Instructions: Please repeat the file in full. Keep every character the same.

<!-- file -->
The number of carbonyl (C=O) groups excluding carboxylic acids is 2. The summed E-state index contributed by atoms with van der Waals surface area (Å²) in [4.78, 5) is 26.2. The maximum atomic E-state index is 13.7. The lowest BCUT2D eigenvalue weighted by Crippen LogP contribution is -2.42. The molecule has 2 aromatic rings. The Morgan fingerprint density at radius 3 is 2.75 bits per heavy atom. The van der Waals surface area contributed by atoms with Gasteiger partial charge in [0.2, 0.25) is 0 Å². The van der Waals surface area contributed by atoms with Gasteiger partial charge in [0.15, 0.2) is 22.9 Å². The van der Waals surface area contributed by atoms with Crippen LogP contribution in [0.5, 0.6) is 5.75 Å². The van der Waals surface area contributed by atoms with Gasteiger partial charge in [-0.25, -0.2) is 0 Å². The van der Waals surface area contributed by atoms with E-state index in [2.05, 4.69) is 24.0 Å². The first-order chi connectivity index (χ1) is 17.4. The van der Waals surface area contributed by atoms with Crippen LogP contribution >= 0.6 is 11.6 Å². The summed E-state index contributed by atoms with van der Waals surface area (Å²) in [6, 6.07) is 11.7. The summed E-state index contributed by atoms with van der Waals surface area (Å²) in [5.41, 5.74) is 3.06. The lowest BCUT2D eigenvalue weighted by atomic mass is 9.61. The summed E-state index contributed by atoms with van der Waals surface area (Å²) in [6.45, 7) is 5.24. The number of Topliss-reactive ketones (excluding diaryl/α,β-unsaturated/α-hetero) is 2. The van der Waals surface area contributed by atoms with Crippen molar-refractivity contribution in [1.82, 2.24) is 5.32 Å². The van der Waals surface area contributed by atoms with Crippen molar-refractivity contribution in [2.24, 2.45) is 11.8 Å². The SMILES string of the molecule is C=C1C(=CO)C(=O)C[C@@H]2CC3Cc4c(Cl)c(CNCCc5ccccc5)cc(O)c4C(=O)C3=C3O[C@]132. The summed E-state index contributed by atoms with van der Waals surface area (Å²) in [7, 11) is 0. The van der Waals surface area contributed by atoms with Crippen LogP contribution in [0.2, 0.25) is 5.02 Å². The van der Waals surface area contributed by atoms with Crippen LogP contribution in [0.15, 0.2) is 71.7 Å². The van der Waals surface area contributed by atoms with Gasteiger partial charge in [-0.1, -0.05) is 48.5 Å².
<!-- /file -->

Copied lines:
The number of carbonyl (C=O) groups excluding carboxylic acids is 2. The summed E-state index contributed by atoms with van der Waals surface area (Å²) in [4.78, 5) is 26.2. The maximum atomic E-state index is 13.7. The lowest BCUT2D eigenvalue weighted by Crippen LogP contribution is -2.42. The molecule has 2 aromatic rings. The Morgan fingerprint density at radius 3 is 2.75 bits per heavy atom. The van der Waals surface area contributed by atoms with Gasteiger partial charge in [0.2, 0.25) is 0 Å². The van der Waals surface area contributed by atoms with Gasteiger partial charge in [0.15, 0.2) is 22.9 Å². The van der Waals surface area contributed by atoms with Crippen LogP contribution in [0.5, 0.6) is 5.75 Å². The van der Waals surface area contributed by atoms with Gasteiger partial charge in [-0.25, -0.2) is 0 Å². The van der Waals surface area contributed by atoms with E-state index in [2.05, 4.69) is 24.0 Å². The first-order chi connectivity index (χ1) is 17.4. The van der Waals surface area contributed by atoms with Crippen LogP contribution >= 0.6 is 11.6 Å². The summed E-state index contributed by atoms with van der Waals surface area (Å²) in [6, 6.07) is 11.7. The summed E-state index contributed by atoms with van der Waals surface area (Å²) in [5.41, 5.74) is 3.06. The lowest BCUT2D eigenvalue weighted by atomic mass is 9.61. The summed E-state index contributed by atoms with van der Waals surface area (Å²) in [6.45, 7) is 5.24. The number of Topliss-reactive ketones (excluding diaryl/α,β-unsaturated/α-hetero) is 2. The van der Waals surface area contributed by atoms with Crippen molar-refractivity contribution in [1.82, 2.24) is 5.32 Å². The van der Waals surface area contributed by atoms with Crippen molar-refractivity contribution in [2.24, 2.45) is 11.8 Å². The SMILES string of the molecule is C=C1C(=CO)C(=O)C[C@@H]2CC3Cc4c(Cl)c(CNCCc5ccccc5)cc(O)c4C(=O)C3=C3O[C@]132. The summed E-state index contributed by atoms with van der Waals surface area (Å²) in [7, 11) is 0. The van der Waals surface area contributed by atoms with Crippen LogP contribution in [0.2, 0.25) is 5.02 Å². The van der Waals surface area contributed by atoms with Crippen LogP contribution in [0.15, 0.2) is 71.7 Å². The van der Waals surface area contributed by atoms with Gasteiger partial charge in [-0.1, -0.05) is 48.5 Å².